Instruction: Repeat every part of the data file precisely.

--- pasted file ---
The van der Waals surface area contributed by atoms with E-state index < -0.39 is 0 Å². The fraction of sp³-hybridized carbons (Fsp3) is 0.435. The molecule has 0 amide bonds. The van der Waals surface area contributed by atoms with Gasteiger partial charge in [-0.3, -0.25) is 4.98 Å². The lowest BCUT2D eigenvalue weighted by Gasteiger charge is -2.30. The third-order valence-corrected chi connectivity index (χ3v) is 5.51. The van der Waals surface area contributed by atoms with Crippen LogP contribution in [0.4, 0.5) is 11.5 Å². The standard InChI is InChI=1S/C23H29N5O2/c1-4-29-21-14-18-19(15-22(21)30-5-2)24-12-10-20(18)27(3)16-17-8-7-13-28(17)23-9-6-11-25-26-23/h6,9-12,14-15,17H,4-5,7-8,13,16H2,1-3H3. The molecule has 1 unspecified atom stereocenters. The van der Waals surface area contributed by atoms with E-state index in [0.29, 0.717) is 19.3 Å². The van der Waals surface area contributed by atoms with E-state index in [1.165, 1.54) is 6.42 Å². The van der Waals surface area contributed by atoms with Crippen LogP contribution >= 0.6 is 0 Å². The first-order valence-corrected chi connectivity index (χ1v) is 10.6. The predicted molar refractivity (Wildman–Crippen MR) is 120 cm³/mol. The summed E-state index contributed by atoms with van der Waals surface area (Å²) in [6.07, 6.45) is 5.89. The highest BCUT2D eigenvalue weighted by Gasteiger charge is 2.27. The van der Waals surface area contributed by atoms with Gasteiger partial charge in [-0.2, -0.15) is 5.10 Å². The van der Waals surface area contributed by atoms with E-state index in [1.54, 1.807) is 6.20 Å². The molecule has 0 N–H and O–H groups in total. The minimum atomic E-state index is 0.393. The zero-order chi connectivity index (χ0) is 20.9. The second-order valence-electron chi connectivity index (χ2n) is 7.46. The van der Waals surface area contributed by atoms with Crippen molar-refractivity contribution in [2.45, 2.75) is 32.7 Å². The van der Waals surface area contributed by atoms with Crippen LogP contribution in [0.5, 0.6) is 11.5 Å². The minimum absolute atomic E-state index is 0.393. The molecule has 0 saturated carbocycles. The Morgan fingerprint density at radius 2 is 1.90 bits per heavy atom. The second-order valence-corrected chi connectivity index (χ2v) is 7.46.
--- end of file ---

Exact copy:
The van der Waals surface area contributed by atoms with E-state index < -0.39 is 0 Å². The fraction of sp³-hybridized carbons (Fsp3) is 0.435. The molecule has 0 amide bonds. The van der Waals surface area contributed by atoms with Gasteiger partial charge in [-0.3, -0.25) is 4.98 Å². The lowest BCUT2D eigenvalue weighted by Gasteiger charge is -2.30. The third-order valence-corrected chi connectivity index (χ3v) is 5.51. The van der Waals surface area contributed by atoms with Crippen LogP contribution in [0.4, 0.5) is 11.5 Å². The standard InChI is InChI=1S/C23H29N5O2/c1-4-29-21-14-18-19(15-22(21)30-5-2)24-12-10-20(18)27(3)16-17-8-7-13-28(17)23-9-6-11-25-26-23/h6,9-12,14-15,17H,4-5,7-8,13,16H2,1-3H3. The molecule has 1 unspecified atom stereocenters. The van der Waals surface area contributed by atoms with E-state index in [0.29, 0.717) is 19.3 Å². The van der Waals surface area contributed by atoms with E-state index in [1.165, 1.54) is 6.42 Å². The van der Waals surface area contributed by atoms with Crippen LogP contribution >= 0.6 is 0 Å². The first-order valence-corrected chi connectivity index (χ1v) is 10.6. The predicted molar refractivity (Wildman–Crippen MR) is 120 cm³/mol. The summed E-state index contributed by atoms with van der Waals surface area (Å²) in [6.07, 6.45) is 5.89. The highest BCUT2D eigenvalue weighted by Gasteiger charge is 2.27. The van der Waals surface area contributed by atoms with Gasteiger partial charge in [-0.2, -0.15) is 5.10 Å². The van der Waals surface area contributed by atoms with E-state index in [1.54, 1.807) is 6.20 Å². The molecule has 0 N–H and O–H groups in total. The minimum atomic E-state index is 0.393. The zero-order chi connectivity index (χ0) is 20.9. The second-order valence-electron chi connectivity index (χ2n) is 7.46. The van der Waals surface area contributed by atoms with Crippen molar-refractivity contribution in [2.45, 2.75) is 32.7 Å². The van der Waals surface area contributed by atoms with Crippen LogP contribution in [0.5, 0.6) is 11.5 Å². The minimum absolute atomic E-state index is 0.393. The molecule has 0 saturated carbocycles. The Morgan fingerprint density at radius 2 is 1.90 bits per heavy atom. The second-order valence-corrected chi connectivity index (χ2v) is 7.46.